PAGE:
OCG Status: Unlimited

Like Lotus, despite a TCG ban, Maxx "C" is amazingly unregulated in the OCG. You can discard this hand trap on either turn to draw whenever your opponent special summons that turn.

Special summons are incredibly common, encompassing all extra deck cards and ritual monsters, plus pendulum swarming, graveyard recoveries, and other effects. Thus, your opponent's forced to choose between forgoing their turn's plays or granting you massive hand advantage, a tough dilemma for such an easily-activated card.

Supreme King Dragon Starving Venom
Supreme King Dragon Starving Venom

4. Supreme King Dragon Starving Venom

OCG Status: Unlimited

Starving Venom accepts any two dark-attribute pendulum monsters as material, making him an easy fusion for the Magicians or Supreme Kings. You can either fusion summon him as normal or "contact fusion" (no spell required) by tributing the materials from your field, further easing his entrance. Not only does he wield 2800 ATK, but he can also copy the effects of any monster in the field or graveyard for the rest of the turn. Additionally, your monsters deal piercing damage against defense position enemies the turn you do this.

Easy to cast, high ATK, synergies with the Supreme Kings, and brutal effects; I'm amazed Venom is legal at all, let alone in unlimited status.

Morphing Jar 2
Morphing Jar 2

3. Morphing Jar 2

OCG Status: Unlimited

Morphing Jar's flip effect (activated after being set and revealed) shuffles all monsters from the field into their decks. Then, each player reveals cards from the top of their deck until they reveal the same number of monsters they controlled, and special summon any level four or lower in face-down position; other cards are discarded.

In decks where you run mostly level four or lower monsters, you should be able to reclaim as many units as you lost, but opponents who reveal high-level or ritual monsters won't be able to replenish their field. Additionally, this drastically mills decks that don't run many monsters, bringing your rival dangerously close to a deck-out loss. Whether used for monster removal, setting face-down monsters for flip effects, or milling, the OCG is surprisingly lenient with this powerhouse.

Djinn Releaser of Rituals
Djinn Releaser of Rituals

2. Djinn Releaser of Rituals

OCG Status: Unlimited

As a level three dark fiend, Djinn has synergies with cards like "Tour Guide From the Underworld", and her DEF is unusually high. But more than that, you can banish her from your graveyard as a ritual summon tribute, and your opponent can't special summon while you control a ritual monster who used Djinn as material.

You're unscathed, but your opponent suddenly can't access their extra deck, or other special summons—a brutal net. Remember, you can get the effect twice per Djinn, first by using her as ritual material from your hand or field, then by later banishing her from your graveyard.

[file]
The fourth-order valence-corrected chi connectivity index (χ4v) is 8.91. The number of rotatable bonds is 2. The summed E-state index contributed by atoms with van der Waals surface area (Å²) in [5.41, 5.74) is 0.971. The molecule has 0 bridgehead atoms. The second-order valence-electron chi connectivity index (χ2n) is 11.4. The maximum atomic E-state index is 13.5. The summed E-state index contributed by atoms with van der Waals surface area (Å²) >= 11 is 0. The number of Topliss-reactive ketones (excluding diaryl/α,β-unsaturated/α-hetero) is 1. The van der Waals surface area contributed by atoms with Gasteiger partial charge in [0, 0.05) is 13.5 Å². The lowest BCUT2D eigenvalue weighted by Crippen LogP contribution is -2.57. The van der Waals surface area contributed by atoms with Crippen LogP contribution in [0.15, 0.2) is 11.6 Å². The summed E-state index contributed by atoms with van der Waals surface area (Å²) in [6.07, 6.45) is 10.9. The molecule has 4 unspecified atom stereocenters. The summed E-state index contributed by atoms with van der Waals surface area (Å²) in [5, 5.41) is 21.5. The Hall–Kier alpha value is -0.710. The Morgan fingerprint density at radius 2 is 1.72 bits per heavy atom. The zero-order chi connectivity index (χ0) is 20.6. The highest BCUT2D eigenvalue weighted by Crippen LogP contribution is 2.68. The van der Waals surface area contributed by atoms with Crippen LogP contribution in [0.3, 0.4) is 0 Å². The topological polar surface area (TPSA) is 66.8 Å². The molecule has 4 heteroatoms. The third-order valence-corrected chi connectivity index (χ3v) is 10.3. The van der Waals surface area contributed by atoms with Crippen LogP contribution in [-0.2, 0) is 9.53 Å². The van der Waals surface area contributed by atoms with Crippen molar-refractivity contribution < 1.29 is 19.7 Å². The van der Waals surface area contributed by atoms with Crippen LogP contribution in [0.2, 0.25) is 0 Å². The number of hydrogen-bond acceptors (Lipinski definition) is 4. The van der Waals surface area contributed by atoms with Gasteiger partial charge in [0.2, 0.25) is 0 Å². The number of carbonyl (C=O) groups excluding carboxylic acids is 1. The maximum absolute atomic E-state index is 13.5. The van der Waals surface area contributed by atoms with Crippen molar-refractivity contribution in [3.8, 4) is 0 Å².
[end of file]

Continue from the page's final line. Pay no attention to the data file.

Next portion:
She's of course banned in the TCG, but I use Djinn in any casual ritual deck I make, and it might be worth picking her up in case she ever leaves the list, especially since she costs less than a single dollar!

Chaos Emperor Dragon - Envoy of the End
Chaos Emperor Dragon - Envoy of the End

1. Chaos Emperor Dragon - Envoy of the End

OCG Status: Unlimited

Like many of the infamous Chaos monsters, Emperor Dragon can only be special summoned by banishing a light and dark monster from your graveyard. Not only does he wield 3000 ATK and 2500 DEF, he lets you pay 1000 life points to send all cards in the field and hands to the graveyard, inflicting 300 damage to your opponent for each.

This mass removal resets the field and hands if you're losing, and while you forfeit 1000 life points, your opponent will likely suffer 3000 or more effect damage. The only restriction is you can't use other effects the turn you activate the ability, but that's a minuscule drawback for a trait that nukes the entire field and hand while scoring substantial burn damage.

Which card do you prefer?

See results

TCG-Legal Cards the OCG Bans

Banned lists often update and evolve, so if you're reading this past its debut, the lists may have since shifted, but you can still look back and wonder how these bosses slipped through the OCG's censors. But to be fair, it works both ways, as the TCG sometimes allows cards the OCG forbids, like link monster "Summon Sorceress."

Still, it's surprising to see just how many of our banned cards are not just limited or semi-limited but entirely unrestricted in the OCG, and while I may be biased, I tend to agree with the TCG's restrictions. It might be worth learning other languages just to access today's entries, but for now, as we eagerly await Konami's next ban list update, vote for your favorite card and I'll see you at our next Yu-Gi-Oh countdown!

© 2019 Jeremy Gill


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      7 months ago

      Chaos Emperor Dragon Envoy of the End is no longer banned. Just his counterpart combo, Yata-Garasu. Thank goodness for the dragons return.